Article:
Once upon a time, 16 years after the Zoo returned to civil rule, there lived a terrorist named Mazi Kanu and his terror squad, the IPOB. Unlike most terrorists of his time – like Alhaji Shekau who led the Boko Haram sect which ran rampage in North Eastern part of the Zoo, Bin Laden who brazenly attacked Uncle Sam in 2001 and was killed for it years later, Al Baghdadi who ran the show in Syria and Iraq, or even the Al Shabaab brothers in East Africa – his terror was mostly verbal. He threatened to destroy the Zoo and lead the Igbo to a prosperous future. To most people East of the Niger, his words were infallible. He had a radio station he had been running for a couple of years from his base in the UK. He spat fire, assuring his hypnotised listeners that the Zoo Keeper will be defeated. He sought to purchase arms to fight the Zoo: some in public places, some in private quarters. To many, the words from the mouth of the terrorist were law, and his cry for war on the Zoo was doctrine. In all this, the zoo keeper said nothing.
The zoo keeper, a man in the twilight of his earthly sojourn, seemed to be internally bitter, and for many reasons: Not only had he just gained control of the zoo after a long 12-year battle, his camp was getting divided gradually as a result of conflicting interests. Add to this, the economy was crumbling with his country heading for recession. As if this was not enough, a new terrorist was in town. He was already battling Shekau and The Avengers, but this new terrorist reminded him of something he probably didn’t want to remember. Years earlier, the zoo keeper was part of a bloody war against Kanu’s people, in which over 2 million Igbo died. So, he determined in his heart to decisively tackle this new terrorist. As fate would have it, the terrorist returned home and, within a few hours, he was arrested and kept in custody until further notice.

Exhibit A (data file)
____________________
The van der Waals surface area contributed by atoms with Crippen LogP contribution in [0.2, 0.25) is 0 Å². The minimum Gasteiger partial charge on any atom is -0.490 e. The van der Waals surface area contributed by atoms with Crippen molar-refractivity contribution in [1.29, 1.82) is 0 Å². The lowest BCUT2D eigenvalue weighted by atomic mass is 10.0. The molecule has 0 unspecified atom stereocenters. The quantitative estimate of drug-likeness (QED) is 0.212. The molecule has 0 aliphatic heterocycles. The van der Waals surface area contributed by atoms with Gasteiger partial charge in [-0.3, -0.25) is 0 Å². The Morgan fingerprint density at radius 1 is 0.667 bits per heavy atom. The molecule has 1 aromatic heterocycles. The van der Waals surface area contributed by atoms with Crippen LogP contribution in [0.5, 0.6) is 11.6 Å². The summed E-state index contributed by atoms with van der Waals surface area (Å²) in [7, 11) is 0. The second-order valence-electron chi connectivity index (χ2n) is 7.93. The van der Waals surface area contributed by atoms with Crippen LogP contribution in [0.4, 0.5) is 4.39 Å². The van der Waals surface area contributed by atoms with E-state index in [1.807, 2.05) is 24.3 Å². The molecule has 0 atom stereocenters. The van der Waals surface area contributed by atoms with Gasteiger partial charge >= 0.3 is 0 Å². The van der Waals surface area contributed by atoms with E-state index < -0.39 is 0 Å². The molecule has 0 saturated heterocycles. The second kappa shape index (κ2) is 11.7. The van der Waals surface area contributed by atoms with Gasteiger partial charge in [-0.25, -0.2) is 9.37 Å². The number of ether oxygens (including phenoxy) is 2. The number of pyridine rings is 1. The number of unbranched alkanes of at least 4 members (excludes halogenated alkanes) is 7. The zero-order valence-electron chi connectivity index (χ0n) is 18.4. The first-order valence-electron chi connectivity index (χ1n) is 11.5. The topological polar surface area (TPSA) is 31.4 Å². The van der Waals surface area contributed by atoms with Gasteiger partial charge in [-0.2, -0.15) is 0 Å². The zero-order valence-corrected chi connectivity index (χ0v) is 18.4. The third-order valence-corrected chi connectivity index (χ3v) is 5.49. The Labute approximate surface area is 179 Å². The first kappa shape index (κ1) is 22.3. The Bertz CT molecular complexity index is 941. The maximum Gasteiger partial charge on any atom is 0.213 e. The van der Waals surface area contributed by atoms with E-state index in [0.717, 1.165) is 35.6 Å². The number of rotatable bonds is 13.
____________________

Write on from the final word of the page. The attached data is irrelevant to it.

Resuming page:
Two years down the line, the zoo keeper had become terribly ill. His deputy, Mr Osinbade held the reins for a while in his stead, and was getting the support of the people. In the meantime, IPOB kept waxing stronger, getting new friends and winning the support of some influential people. The zoo keeper returned. And after another period of litigation, the terrorist was granted bail from his jail cell, with several strict conditions. This seemed to be victory for the terrorist and IPOB, as they became even more daring and outspoken in their optimism of a future free of the zoo’s grip. The terrorist soon forgot the conditions for his release and continued from where he stopped: threatening the unity of the zoo and constantly insulting the zoo keeper. But, this time around, he removed the drums of war and replaced them with a cry for referendum. He even assembled a Secret Service and started a mini-government of his own.
Soon enough, the zoo keeper was back in good health, and returned to the zoo, after spending over 100 days away. His return did not stop the terrorist, as he kept galvanising his followers towards the day they had a face-off with the zoo and the zoo keeper. Without wasting much time, the zoo keeper swung into action, using his favourite pet, the python.
The python, merciless and efficient as always, swooped on the terrorist and IPOB, invoking fear across Igboland. The python danced its way around, striking whatever was on its way… and an uneasy peace was reigned in Igboland.
But the last is yet to be heard from the terrorist. I say this because the same scenario played out in the Middle East, when George Bush warned that if Uncle Sam leaves the region prematurely, he will come back to fight an even angrier enemy. His advice was dismissed and the American army left. But when it returned years later, it had to fight an even angrier ISIS, led by the blood-thirsty Al-Baghdadi.
A little advice for the zoo keeper and the python: listen… listen to anybody and everybody, please!
Listen to the terrorist, for although he might be loquacious, vulgar and toeing a disastrous path, he has a mightily large following of people who you should be catering to, not fighting against.
Listen to the people… ask them questions, because it seems you do not care about their opinion — not even after you spent over 100 days outside the zoo, without explanation. Please drop your pride and conduct a referendum. It’s the only way to know the way forward, because the people are very tired of this zoo.
Listen, because it would be disastrous to feel that you have finally calmed the storm. You might have won a temporary battle, but the python will not always be in Igboland. It is my prayer that you do not come back to Igboland to fight a bigger, even angrier enemy.
•Disclaimer: This story is a work of fiction. Any resemblance between the characters in this story and any persons, living or dead, is either coincidental, a miracle or probably a figment of your imagination. Ephraim Adiele can be reached via firstname.lastname@example.org